Published: 28 July 2020
TAC Loss of Earnings Benefits and returning to work after a road accident
When you have been injured on the road it is important to know that you can claim loss of earnings. It is also vital to know where you stand with your employer when it comes to getting back to work safely after the accident.
Injured on the road? Did you know you can claim for loss of earnings? It is also vital to know where you stand with your employer to assist a safe return to work.
Loss of Earnings Benefits
The Transport Accident Act sets out the law dealing with Transport Accident Commission (TAC) claims and provides for loss of earning benefits to be paid to “earners” who are at least 15 years old who have an accepted TAC claim.
Full-time employment is not a requirement of being able to claim loss of earnings, and in some cases, even if you were not working at the time of the accident, the TAC may pay loss of earnings benefits. For the first five days of the injury, you or your employer have to cover your loss and from there, the TAC will pay loss of earnings up to a maximum of three years (unless the accident injuries are assessed with an impairment of more than 50 per cent, which is rare). In those cases of severe injury where a 50% whole person impairment is assessed, the TAC may pay loss of earning benefits until the normal retirement age.
In all cases, your doctor will need to provide a certificate of capacity that states your capacity to work is affected because of your accident injuries.
How is the dollar value of your payments calculated?
The TAC averages out your pre-accident weekly earnings from the 12 months prior to the accident, then pays 80% of that amount, with a cap of $1,430 per week. The maximum amount payable changes from year to year and current maximums can be found on the TAC website: Indexation of benefits schedule.
You may be entitled to a higher rate if you have dependants.
As mentioned above, you don’t have to be a full time worker to get a payment. If you were on less than full time hours you will still receive the 80% of your average wage.
If you have used leave entitlements for periods off work due to your accident injury, the TAC will apply the same formula of 80% of your leave pay to reimburse you for the leave taken.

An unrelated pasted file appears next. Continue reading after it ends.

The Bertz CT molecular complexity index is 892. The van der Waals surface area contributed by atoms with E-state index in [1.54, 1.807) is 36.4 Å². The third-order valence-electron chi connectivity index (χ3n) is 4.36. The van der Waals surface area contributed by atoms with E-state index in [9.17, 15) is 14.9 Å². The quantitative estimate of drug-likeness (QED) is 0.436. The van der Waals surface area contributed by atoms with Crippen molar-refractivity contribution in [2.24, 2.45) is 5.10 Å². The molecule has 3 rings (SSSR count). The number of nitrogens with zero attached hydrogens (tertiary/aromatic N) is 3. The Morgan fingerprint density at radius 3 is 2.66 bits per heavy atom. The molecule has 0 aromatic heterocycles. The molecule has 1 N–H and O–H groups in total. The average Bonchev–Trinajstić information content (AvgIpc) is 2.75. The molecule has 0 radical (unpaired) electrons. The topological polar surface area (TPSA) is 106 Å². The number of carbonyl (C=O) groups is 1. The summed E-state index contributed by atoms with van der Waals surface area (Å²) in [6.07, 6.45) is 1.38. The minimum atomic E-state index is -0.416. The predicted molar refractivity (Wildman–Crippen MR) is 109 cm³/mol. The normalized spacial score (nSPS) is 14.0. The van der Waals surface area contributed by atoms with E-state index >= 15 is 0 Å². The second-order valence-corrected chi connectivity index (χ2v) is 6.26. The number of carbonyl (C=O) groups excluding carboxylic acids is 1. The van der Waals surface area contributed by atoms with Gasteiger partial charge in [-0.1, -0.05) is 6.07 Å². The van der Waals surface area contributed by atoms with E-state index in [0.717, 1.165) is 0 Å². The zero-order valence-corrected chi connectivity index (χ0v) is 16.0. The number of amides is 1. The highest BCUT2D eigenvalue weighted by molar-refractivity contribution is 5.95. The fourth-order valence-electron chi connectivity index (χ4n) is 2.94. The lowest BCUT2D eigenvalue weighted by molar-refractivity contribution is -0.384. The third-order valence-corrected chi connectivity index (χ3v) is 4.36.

Returning to work
Unlike the workers’ compensation scheme, the law governing road injuries is completely silent when it comes to the obligations of both employees and employers about return to work and this can lead to uncertainty for everyone.
What will likely happen is that when your doctor believes you are ready to try going back to work and this is stated on a certificate of capacity, the TAC will get in contact with your employer to try and arrange modified duties/hours in accordance with your certificates.
The TAC can offer financial support to an employer by funding necessary equipment or modifications in the workplace, as well as subsidising wages. They can also arrange vocational rehabilitation services to perform a worksite assessment and prepare a return to work plan that you, your employer and your doctor will need to sign off on before you start. In some cases, the TAC can also assist you with travel to and from work.
However, there are many reasons why not all employers can or may be able to continue to provide modified duties on a long-term basis to employees injured in a road accident. In these circumstances, the TAC scheme does not contain any measures to protect employment or set out employer obligations to assist in the return to work process. You do however have rights both under employment and anti-discrimination laws.
The TAC can assist with retraining, to help you get a new job if you can’t return to the job you had before the accident. Retraining can be in addition to payment of loss of earnings benefits, keeping in mind that these benefits are only payable for a maximum of three years.
If your accident injuries are keeping you from returning to work, your first step should be to seek advice from a TAC lawyer, which is a completely free consultation and assessment at Stringer Clark.
This article was first published on 7 August, 2018 and updated on July 28, 2020.